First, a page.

Have a look at photos from the Sunday June 23 service, here.
by Linda Hunter
I have probably read the Flood Story in the Book of Genesis a few hundred times in my life. You know the one that I am talking about. Where it rains for 40 days and 40 nights and the flood waters engulf the land. Noah and his family build an ark (everyone thought he was crazy!) and then gradually float their boat on the floodwaters.
Well, for the first time in my life, I lived a wee bit of the Noah experience. In June, raindrops were always with us, culminating in a torrent of rain over the past week that filled river and creek basins to overflowing. That, coupled with the spring runoff, came together in a perfect storm last week to wash over the banks of the Bow and Elbow Rivers to flood vast areas of Calgary, including the downtown core, the Stampede grounds, the Calgary Zoo, Bowness Park, The Drop In Centre and hundreds of homes. The debris and dirt left in the wake of receding flood waters has left parts of our city buried. Schools have been closed, businesses shut down and our own beloved Knox building has been closed, by city order. The next few days will be uncertain at best and chaotic at worst.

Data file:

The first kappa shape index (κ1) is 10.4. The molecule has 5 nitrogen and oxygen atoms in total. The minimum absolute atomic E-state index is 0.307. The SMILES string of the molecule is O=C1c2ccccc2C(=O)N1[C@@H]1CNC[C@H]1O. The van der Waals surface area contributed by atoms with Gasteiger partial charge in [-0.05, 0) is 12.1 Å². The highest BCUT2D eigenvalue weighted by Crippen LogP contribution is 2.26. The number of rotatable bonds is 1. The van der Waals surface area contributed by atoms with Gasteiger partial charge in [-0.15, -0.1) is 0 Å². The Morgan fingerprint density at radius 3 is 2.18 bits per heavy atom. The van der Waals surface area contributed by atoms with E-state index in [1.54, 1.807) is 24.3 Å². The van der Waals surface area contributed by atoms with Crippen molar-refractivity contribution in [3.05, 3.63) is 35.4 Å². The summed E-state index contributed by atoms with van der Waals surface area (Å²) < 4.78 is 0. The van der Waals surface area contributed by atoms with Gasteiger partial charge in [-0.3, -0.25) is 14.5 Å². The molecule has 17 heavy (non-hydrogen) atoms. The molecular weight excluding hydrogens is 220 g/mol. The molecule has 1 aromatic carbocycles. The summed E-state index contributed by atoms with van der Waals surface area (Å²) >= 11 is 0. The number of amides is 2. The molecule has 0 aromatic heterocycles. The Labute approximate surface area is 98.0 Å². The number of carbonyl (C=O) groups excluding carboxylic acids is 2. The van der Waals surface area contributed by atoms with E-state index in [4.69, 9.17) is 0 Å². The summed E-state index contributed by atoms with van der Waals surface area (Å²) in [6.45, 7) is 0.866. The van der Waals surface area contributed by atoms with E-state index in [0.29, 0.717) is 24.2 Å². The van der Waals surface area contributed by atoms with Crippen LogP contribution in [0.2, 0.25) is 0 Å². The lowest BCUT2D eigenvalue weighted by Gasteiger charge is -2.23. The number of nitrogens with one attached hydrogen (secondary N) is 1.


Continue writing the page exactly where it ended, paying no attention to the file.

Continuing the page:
As for my family, we were caught in the evacuation zone of Deer Run, with no electricity for 48 hours. One prolonged power outage quickly showed us how reliant we are on technology. We felt, in many ways, cut off from the world and made our way to a local fast food restaurant to watch the news from there. With no laundry facilities or operating dishwasher, we soon learned to use towels more than once and hung around the kitchen sink talking to one another as we did the dishes. What a concept, eh? We have been mildly inconvenienced, knowing that thousands of others experienced far worse than we did. At our dinner table (eating barbequed food) we offered prayers for our fellow Calgarians and Albertans who suffered much greater losses, even the loss of life.
So what does a flood of biblical portions have to teach us?
Above all, it has reminded us of the power of community. All across the city, province and country, there has been an outpouring of offers to help, from emergency responders to ordinary citizens. We are a human community, bound to each other by the silken cord of our human spirit and shared life on this planet. None of us can go it alone. We need each other.
Secondly, we are reminded that at the end of a devastating time, a rainbow appears in the sky, in the hopes and dreams and aspirations of folks who have been drowned by floodwaters for a time, but who rise, with the help of family and friends, to places of renewal and re-birth. Out of the mud of the flood will come new life. This is God’s promise.
To all in our Knox family who have been touched by the forces of the flood, we offer our continuing prayers of love and support. To all Calgarians and Albertans, we offer the same.
Peace and love,